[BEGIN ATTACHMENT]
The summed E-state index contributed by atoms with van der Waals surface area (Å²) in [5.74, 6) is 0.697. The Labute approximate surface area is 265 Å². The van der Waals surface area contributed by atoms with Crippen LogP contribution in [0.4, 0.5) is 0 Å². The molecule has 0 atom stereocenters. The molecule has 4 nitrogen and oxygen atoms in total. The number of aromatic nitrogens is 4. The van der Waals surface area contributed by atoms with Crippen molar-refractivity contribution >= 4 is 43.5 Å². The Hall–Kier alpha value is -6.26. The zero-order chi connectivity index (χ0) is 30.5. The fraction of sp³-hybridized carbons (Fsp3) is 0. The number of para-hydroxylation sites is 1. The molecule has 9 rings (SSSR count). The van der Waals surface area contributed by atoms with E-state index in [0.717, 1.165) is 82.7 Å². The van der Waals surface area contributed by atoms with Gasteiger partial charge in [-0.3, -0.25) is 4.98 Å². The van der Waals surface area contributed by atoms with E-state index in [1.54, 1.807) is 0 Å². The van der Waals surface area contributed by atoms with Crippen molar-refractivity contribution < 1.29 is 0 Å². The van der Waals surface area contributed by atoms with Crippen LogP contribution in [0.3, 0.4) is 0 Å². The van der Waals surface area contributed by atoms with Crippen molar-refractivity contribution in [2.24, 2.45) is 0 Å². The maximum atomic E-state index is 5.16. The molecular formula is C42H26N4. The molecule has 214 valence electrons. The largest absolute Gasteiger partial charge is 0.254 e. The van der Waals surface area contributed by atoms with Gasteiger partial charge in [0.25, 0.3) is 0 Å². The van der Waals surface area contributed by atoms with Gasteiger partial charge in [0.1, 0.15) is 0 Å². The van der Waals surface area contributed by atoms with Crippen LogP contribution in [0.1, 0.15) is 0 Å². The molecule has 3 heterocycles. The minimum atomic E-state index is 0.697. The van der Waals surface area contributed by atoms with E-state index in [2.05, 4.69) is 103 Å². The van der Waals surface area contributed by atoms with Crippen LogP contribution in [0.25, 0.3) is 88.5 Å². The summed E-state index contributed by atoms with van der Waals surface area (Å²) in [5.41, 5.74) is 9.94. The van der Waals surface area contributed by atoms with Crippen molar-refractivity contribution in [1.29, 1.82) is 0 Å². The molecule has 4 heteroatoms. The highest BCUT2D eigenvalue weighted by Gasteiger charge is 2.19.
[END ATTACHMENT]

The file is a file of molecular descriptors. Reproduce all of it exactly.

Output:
The summed E-state index contributed by atoms with van der Waals surface area (Å²) in [5.74, 6) is 0.697. The Labute approximate surface area is 265 Å². The van der Waals surface area contributed by atoms with Crippen LogP contribution in [0.4, 0.5) is 0 Å². The molecule has 0 atom stereocenters. The molecule has 4 nitrogen and oxygen atoms in total. The number of aromatic nitrogens is 4. The van der Waals surface area contributed by atoms with Crippen molar-refractivity contribution >= 4 is 43.5 Å². The Hall–Kier alpha value is -6.26. The zero-order chi connectivity index (χ0) is 30.5. The fraction of sp³-hybridized carbons (Fsp3) is 0. The number of para-hydroxylation sites is 1. The molecule has 9 rings (SSSR count). The van der Waals surface area contributed by atoms with E-state index in [0.717, 1.165) is 82.7 Å². The van der Waals surface area contributed by atoms with Gasteiger partial charge in [-0.3, -0.25) is 4.98 Å². The van der Waals surface area contributed by atoms with E-state index in [1.54, 1.807) is 0 Å². The van der Waals surface area contributed by atoms with Crippen molar-refractivity contribution < 1.29 is 0 Å². The van der Waals surface area contributed by atoms with Crippen LogP contribution in [0.3, 0.4) is 0 Å². The van der Waals surface area contributed by atoms with Crippen molar-refractivity contribution in [2.24, 2.45) is 0 Å². The maximum atomic E-state index is 5.16. The molecular formula is C42H26N4. The molecule has 214 valence electrons. The largest absolute Gasteiger partial charge is 0.254 e. The van der Waals surface area contributed by atoms with Gasteiger partial charge in [0.25, 0.3) is 0 Å². The van der Waals surface area contributed by atoms with Gasteiger partial charge in [0.1, 0.15) is 0 Å². The van der Waals surface area contributed by atoms with Crippen LogP contribution in [0.1, 0.15) is 0 Å². The molecule has 3 heterocycles. The minimum atomic E-state index is 0.697. The van der Waals surface area contributed by atoms with E-state index in [2.05, 4.69) is 103 Å². The van der Waals surface area contributed by atoms with Crippen LogP contribution in [0.25, 0.3) is 88.5 Å². The summed E-state index contributed by atoms with van der Waals surface area (Å²) in [5.41, 5.74) is 9.94. The van der Waals surface area contributed by atoms with Crippen molar-refractivity contribution in [1.29, 1.82) is 0 Å². The molecule has 4 heteroatoms. The highest BCUT2D eigenvalue weighted by Gasteiger charge is 2.19.